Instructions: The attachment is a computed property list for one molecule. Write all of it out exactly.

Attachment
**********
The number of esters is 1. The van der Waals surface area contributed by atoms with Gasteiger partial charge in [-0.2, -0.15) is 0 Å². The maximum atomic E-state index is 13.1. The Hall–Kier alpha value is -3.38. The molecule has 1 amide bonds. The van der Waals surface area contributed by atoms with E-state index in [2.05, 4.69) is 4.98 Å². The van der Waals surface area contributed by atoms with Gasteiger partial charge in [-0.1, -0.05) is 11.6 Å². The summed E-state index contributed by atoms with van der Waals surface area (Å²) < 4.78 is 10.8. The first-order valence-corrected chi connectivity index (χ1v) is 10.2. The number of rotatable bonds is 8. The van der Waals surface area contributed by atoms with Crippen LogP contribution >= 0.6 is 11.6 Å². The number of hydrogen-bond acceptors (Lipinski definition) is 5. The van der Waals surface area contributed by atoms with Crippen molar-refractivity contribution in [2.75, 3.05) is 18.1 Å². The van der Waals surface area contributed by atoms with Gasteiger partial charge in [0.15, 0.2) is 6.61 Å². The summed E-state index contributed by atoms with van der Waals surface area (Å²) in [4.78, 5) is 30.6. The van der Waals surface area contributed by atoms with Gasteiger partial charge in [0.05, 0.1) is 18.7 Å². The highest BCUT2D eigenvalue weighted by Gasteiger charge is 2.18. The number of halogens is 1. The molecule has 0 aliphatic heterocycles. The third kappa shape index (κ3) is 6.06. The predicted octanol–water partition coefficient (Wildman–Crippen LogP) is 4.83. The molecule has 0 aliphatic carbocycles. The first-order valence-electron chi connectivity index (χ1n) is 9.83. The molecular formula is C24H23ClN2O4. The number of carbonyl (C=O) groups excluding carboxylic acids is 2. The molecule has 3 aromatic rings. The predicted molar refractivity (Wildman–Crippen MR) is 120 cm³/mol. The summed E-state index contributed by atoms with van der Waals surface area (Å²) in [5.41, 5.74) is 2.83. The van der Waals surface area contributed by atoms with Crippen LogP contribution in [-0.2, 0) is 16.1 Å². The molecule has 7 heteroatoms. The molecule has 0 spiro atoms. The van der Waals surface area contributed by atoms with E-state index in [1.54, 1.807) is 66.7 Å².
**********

The number of esters is 1. The van der Waals surface area contributed by atoms with Gasteiger partial charge in [-0.2, -0.15) is 0 Å². The maximum atomic E-state index is 13.1. The Hall–Kier alpha value is -3.38. The molecule has 1 amide bonds. The van der Waals surface area contributed by atoms with E-state index in [2.05, 4.69) is 4.98 Å². The van der Waals surface area contributed by atoms with Gasteiger partial charge in [-0.1, -0.05) is 11.6 Å². The summed E-state index contributed by atoms with van der Waals surface area (Å²) < 4.78 is 10.8. The first-order valence-corrected chi connectivity index (χ1v) is 10.2. The number of rotatable bonds is 8. The van der Waals surface area contributed by atoms with Crippen LogP contribution >= 0.6 is 11.6 Å². The number of hydrogen-bond acceptors (Lipinski definition) is 5. The van der Waals surface area contributed by atoms with Crippen molar-refractivity contribution in [2.75, 3.05) is 18.1 Å². The van der Waals surface area contributed by atoms with Gasteiger partial charge in [0.15, 0.2) is 6.61 Å². The summed E-state index contributed by atoms with van der Waals surface area (Å²) in [4.78, 5) is 30.6. The van der Waals surface area contributed by atoms with Gasteiger partial charge in [0.05, 0.1) is 18.7 Å². The highest BCUT2D eigenvalue weighted by Gasteiger charge is 2.18. The number of halogens is 1. The molecule has 0 aliphatic heterocycles. The third kappa shape index (κ3) is 6.06. The predicted octanol–water partition coefficient (Wildman–Crippen LogP) is 4.83. The molecule has 0 aliphatic carbocycles. The first-order valence-electron chi connectivity index (χ1n) is 9.83. The molecular formula is C24H23ClN2O4. The number of carbonyl (C=O) groups excluding carboxylic acids is 2. The molecule has 3 aromatic rings. The predicted molar refractivity (Wildman–Crippen MR) is 120 cm³/mol. The summed E-state index contributed by atoms with van der Waals surface area (Å²) in [5.41, 5.74) is 2.83. The van der Waals surface area contributed by atoms with Crippen LogP contribution in [-0.2, 0) is 16.1 Å². The molecule has 7 heteroatoms. The molecule has 0 spiro atoms. The van der Waals surface area contributed by atoms with E-state index in [1.54, 1.807) is 66.7 Å².